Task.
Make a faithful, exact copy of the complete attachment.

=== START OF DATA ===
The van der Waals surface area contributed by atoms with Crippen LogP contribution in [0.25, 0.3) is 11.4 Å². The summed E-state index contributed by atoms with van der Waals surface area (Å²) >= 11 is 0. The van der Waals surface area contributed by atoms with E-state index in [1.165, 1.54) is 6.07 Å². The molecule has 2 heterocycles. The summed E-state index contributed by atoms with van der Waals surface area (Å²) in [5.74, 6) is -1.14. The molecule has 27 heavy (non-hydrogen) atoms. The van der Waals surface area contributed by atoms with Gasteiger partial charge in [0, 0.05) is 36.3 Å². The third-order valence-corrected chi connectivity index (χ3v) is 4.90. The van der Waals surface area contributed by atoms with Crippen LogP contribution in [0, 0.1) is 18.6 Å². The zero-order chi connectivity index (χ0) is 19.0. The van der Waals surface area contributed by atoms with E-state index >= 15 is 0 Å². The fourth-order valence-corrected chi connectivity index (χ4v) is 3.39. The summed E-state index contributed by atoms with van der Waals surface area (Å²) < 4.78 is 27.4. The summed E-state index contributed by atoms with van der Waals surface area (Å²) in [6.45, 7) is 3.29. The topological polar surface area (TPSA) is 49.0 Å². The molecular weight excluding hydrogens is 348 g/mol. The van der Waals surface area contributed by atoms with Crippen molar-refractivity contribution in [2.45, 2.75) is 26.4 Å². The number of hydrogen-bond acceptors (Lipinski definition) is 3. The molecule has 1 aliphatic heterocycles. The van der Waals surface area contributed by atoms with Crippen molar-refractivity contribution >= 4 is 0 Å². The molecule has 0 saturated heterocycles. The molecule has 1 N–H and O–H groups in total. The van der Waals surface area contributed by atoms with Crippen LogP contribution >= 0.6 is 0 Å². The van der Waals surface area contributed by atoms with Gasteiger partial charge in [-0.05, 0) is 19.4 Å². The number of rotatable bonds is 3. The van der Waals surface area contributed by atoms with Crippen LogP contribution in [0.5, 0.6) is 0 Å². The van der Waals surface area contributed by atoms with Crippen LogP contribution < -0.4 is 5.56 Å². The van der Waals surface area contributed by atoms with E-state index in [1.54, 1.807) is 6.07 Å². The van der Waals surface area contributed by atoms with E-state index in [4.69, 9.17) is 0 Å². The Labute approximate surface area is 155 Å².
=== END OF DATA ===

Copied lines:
The van der Waals surface area contributed by atoms with Crippen LogP contribution in [0.25, 0.3) is 11.4 Å². The summed E-state index contributed by atoms with van der Waals surface area (Å²) >= 11 is 0. The van der Waals surface area contributed by atoms with E-state index in [1.165, 1.54) is 6.07 Å². The molecule has 2 heterocycles. The summed E-state index contributed by atoms with van der Waals surface area (Å²) in [5.74, 6) is -1.14. The molecule has 27 heavy (non-hydrogen) atoms. The van der Waals surface area contributed by atoms with Gasteiger partial charge in [0, 0.05) is 36.3 Å². The third-order valence-corrected chi connectivity index (χ3v) is 4.90. The van der Waals surface area contributed by atoms with Crippen LogP contribution in [0, 0.1) is 18.6 Å². The zero-order chi connectivity index (χ0) is 19.0. The van der Waals surface area contributed by atoms with E-state index >= 15 is 0 Å². The fourth-order valence-corrected chi connectivity index (χ4v) is 3.39. The summed E-state index contributed by atoms with van der Waals surface area (Å²) < 4.78 is 27.4. The summed E-state index contributed by atoms with van der Waals surface area (Å²) in [6.45, 7) is 3.29. The topological polar surface area (TPSA) is 49.0 Å². The molecular weight excluding hydrogens is 348 g/mol. The van der Waals surface area contributed by atoms with Crippen molar-refractivity contribution in [2.45, 2.75) is 26.4 Å². The number of hydrogen-bond acceptors (Lipinski definition) is 3. The molecule has 1 aliphatic heterocycles. The van der Waals surface area contributed by atoms with Crippen molar-refractivity contribution >= 4 is 0 Å². The molecule has 0 saturated heterocycles. The molecule has 1 N–H and O–H groups in total. The van der Waals surface area contributed by atoms with Crippen LogP contribution >= 0.6 is 0 Å². The van der Waals surface area contributed by atoms with Gasteiger partial charge in [-0.05, 0) is 19.4 Å². The number of rotatable bonds is 3. The van der Waals surface area contributed by atoms with Crippen LogP contribution in [0.5, 0.6) is 0 Å². The van der Waals surface area contributed by atoms with Crippen LogP contribution < -0.4 is 5.56 Å². The van der Waals surface area contributed by atoms with E-state index in [1.54, 1.807) is 6.07 Å². The van der Waals surface area contributed by atoms with E-state index in [4.69, 9.17) is 0 Å². The Labute approximate surface area is 155 Å².